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Area code 809 redirects here. 809 once covered Bermuda and many islands in the Caribbean which have since been allocated their own codes; see Area codes in the Caribbean for more details.

Telephone numbers in the Dominican Republic use area code 809 with 829 and 849 as overlay codes. Telecommunications in the Dominican Republic use the North American Numbering Plan (NANP) country code, 1, followed by the area code in the same form as an internal area code in other NANP countries, such as the US and Canada.

The area codes 809, 829 and 849 are telephone area codes solely for the Dominican Republic. Following Saint Vincent and the Grenadines' leaving 809 in 1999, no other countries use the legacy 809 area code.

When in the Dominican Republic, the 3-digit area code followed by the 7-digit phone number must be dialed. When calling the Dominican Republic from the United States or Canada, this must be prefixed by the digit "1". From other countries the international prefix used in the originating country must be dialled before the "1".

1 - 809 scam
1.1 - 809 scam email
2 - New codes
3 - References
4 - See also
5 -
809 scam
Some telephone fraud scams once revolved around the 809 area code; it was being used since calling international numbers are charged at a higher rate than domestic calls. The victim receives a message on their answering machine to call a number with an 809 area code. Since there were many new area codes being introduced in the US, the victim thinks nothing of it and dials the 809 number. The number dialed is however an international number with a share of the revenue going to the operator of the number. The victim is then put on hold indefinitely, and billed for minute they are on hold. This is actually perfectly legal, because the number is charged at normal international rates, and is not premium rate.

[ 809 scam email

Around 1996, an email from appeared, warning about the 809 and other Caribbean area codes scams, and this (legitimate) warning began to make the rounds of forwarded emails. As usual with such forwards, people have modified it from its original form to make it appear more urgent. Untruths and exaggerations in the resulting hoax email warning now include the following:

The hoax email warns against ever dialing this area code, when in truth, most phone numbers in the 809 area code are not scams, and it's perfectly all right to call someone you know who lives in this area code. The original recommendation was not to return calls from people you don't know who claim that you have won something, or have some trouble with a credit card that needs to be cleared up "immediately", or who claim that a family member of yours has been taken ill, or who offer you a job, etc.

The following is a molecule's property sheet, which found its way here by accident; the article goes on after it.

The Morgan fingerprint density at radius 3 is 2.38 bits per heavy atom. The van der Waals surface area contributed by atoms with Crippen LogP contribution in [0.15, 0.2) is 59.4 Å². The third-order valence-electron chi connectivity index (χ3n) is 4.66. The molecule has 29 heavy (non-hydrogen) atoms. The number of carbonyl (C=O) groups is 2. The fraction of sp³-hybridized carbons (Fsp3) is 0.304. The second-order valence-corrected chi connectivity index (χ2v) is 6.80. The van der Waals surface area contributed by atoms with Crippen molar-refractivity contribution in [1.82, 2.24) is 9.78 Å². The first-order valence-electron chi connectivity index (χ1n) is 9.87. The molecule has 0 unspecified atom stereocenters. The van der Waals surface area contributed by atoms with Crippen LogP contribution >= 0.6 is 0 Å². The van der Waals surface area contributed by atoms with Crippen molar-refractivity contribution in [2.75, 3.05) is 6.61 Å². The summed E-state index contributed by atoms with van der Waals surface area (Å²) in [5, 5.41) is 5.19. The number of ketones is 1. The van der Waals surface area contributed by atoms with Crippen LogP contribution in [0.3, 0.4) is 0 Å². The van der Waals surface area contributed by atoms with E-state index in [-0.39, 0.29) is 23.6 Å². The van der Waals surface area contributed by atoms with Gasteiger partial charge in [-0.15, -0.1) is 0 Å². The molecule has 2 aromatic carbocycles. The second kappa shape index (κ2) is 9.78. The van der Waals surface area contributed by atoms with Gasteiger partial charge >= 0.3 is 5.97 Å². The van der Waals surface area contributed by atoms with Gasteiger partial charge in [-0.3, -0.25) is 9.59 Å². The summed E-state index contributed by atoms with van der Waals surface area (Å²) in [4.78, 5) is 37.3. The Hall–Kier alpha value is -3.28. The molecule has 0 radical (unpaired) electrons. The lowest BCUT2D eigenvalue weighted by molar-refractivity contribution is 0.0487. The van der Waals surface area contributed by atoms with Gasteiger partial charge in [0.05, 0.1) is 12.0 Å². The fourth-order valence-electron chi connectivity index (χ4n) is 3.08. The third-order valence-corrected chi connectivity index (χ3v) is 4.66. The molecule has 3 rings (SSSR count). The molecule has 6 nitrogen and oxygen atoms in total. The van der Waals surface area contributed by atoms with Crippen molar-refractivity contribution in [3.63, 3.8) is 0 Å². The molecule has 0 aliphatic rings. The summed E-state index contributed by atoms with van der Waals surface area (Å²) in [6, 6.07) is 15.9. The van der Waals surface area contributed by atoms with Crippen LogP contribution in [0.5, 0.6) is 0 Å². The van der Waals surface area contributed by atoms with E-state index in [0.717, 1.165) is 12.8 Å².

The hoax email asks you to forward it to every friend and family member you know, thus making a chain letter. Scambusters, the originator of the warning email, does not ask people to forward their emails.
The hoax email warns of outrageous sums that might be charged, such as US$2,400 per minute, or sums totalling up to $10,000.00 (the original warning was for charges that were "reportedly as high as $25.00" per minute, and included a surmise that you might be taken for $100.00).
The hoax email claims that the 809 area code is new, though it has been in operation for many years.
The hoax email places the 809 area code in the "British Virgin Islands (the Bahamas)" which is an error copied from the original email.
New codes
Area code 829 for the Dominican Republic operates as an overlay for the local (809 and 849) telephone area codes.

The dual area code system was added to local telephony in July 2005 and later mandatory in November 2005. The new telephony rules were almost wholly due to the explosive growth of the cellular population in the Dominican Republic, starting in the mid-1990s with telephone prepaid-cards being the main propulsion, and growing incredibly through the early 2000s with the launch of two new cell-phone carriers making the major-cellular provider count four nationwide. The 809 area-code used to be the default legacy area code for many other Caribbean areas, including Puerto Rico. In the mid-1990s, the 809 was split and eventually just assigned to the Dominican Republic. Also, the reason for this newly placed dual area code system is that it is estimated the standard 7-digit area code could hold around 9.5 million number combinations, and currently when? ] there are around 1.6 million land-based lines and 4.2 million cellular phones. Thus it was decided to attach another area-code to this country, because of the extensive growth and threat of number depletion.

In early 2009 a decision was made to add a second overlay, 849 . The triple area code system went into effect on February 15th, 2010.

"Nuevo código telefónico 849 entrará en vigencia a partir del lunes(15/Feb)" .